Man, it would be good to live in the world these guys sing about. It’s one where you can watch “painted sunsets” while “listening to cicadas” and drinking “bourbon on the rocks”, while a mystic legend who is “half apache, half God-knows-what” walks the earth always with “liquor in his gut”. And all the while, as you “catch some rays”, everything is cloaked in shimmering, sparkling tones of early psychedelia.
In just six songs, this Denver-based quartet of musicians (which swells to a sextet in some songs) from various parts of the US send us to a sun-kissed paradise (even the storm in ‘Blue Hurricane’ sounds blissful) which probably didn’t even exist when the Byrds were turn, turn, turning. Because they sound like they are products of the original Summer of Love, when Roger McGuinn and Co were layering swirling guitar solos on top of each other and singing in such close harmony that they may have well been conjoined.
And the subject matter is less offensive than a springtime sea breeze. Which may sound like damning with faint praise, but it is meant with the best intentions. Sometimes you need music that is happy. Or at least on the brighter side of melancholic. The sentiments and melodies are sung with such conviction – with, it needs to be said, some decent songwriting that lifts the band way beyond mere pastiche – that you are swept up in the paisley goodness.
And it is encouraging that the idealistic depictions of wandering the land, marveling at natural wonder in awe at life in general are not just for show – a quick scan of the band’s Facebook page reveals that they have convictions, with news of demonstrations defending Native Americans’ land and water rights interspersed with the more orthodox concert announcements and revelations that they are listening to ZZ Top’s classic ‘Tres Hombres’. Anyway, back to the music. The lead song and the centrepiece to this EP , ‘Mystic Legend’ got Agitated Records interested, which led to a brightly coloured vinyl release – and it is easy to see why. It begins with an up-front, high-treble guitar that sounds somewhere between the Shadows, Creedence and Randy California. And if you don’t know who any of those cats are or were kids, then get googling.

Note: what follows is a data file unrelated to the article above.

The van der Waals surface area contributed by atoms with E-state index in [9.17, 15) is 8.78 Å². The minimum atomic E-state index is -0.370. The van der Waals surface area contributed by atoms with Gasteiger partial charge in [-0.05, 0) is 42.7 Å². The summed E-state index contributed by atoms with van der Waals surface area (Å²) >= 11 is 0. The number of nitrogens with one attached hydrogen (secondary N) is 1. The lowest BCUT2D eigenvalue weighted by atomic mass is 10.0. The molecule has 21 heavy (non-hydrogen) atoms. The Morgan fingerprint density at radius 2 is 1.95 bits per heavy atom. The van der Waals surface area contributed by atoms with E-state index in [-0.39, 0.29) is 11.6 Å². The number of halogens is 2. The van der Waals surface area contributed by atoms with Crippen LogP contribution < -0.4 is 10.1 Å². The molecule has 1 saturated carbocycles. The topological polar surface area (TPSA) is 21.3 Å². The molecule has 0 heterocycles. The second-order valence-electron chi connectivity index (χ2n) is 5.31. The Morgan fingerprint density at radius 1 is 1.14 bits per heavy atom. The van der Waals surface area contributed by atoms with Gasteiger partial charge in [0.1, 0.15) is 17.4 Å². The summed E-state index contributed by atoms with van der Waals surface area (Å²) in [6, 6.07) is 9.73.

‘Blue Hurricane’ is first up and it is an odd choice for an opener, with its laconic country rock telling the story of a storm, metaphoric or otherwise. ‘Low Country’ follows and it is a classic late afternoon relaxation song – it’s the one with cicadas, sunset and bourbon – and it reminded me of Doug Sahm’s ‘Groover’s Paradise’, the early 70s album that was part-love letter to sultry Texan nights.
The one song that doesn’t quite work is ‘Pale Highway’, which follows ‘Mystic Legend’. Musically it veers a little too closely to that horrendous country rock band that The Dude from the Big Lebowski expressed his dislike of in no uncertain terms. It begins with an E. Large bird of prey: you know the one. ‘Sunshine Healing’ gets things back on track with the return of the shimmering guitar. It is a short yet perfectly formed piece of pop imploring the listener to solve their worries by lying in the sun. It seems like sound advice.
‘Travelin’ Spirit’ is the album’s highlight and sounds like a late-60s British invasion band immediately after they discover that there are substances more mind-altering than tea with two sugars. The gorgeous close harmonies and scratchy guitar are more retro than Bakelite, yet it doesn’t sound hoary – rather it sounds upbeat and airy.
If these six songs are anything to go on, this band will be worth keeping an eye on. In the meantime we can only dream of living in their colourful, sunny world.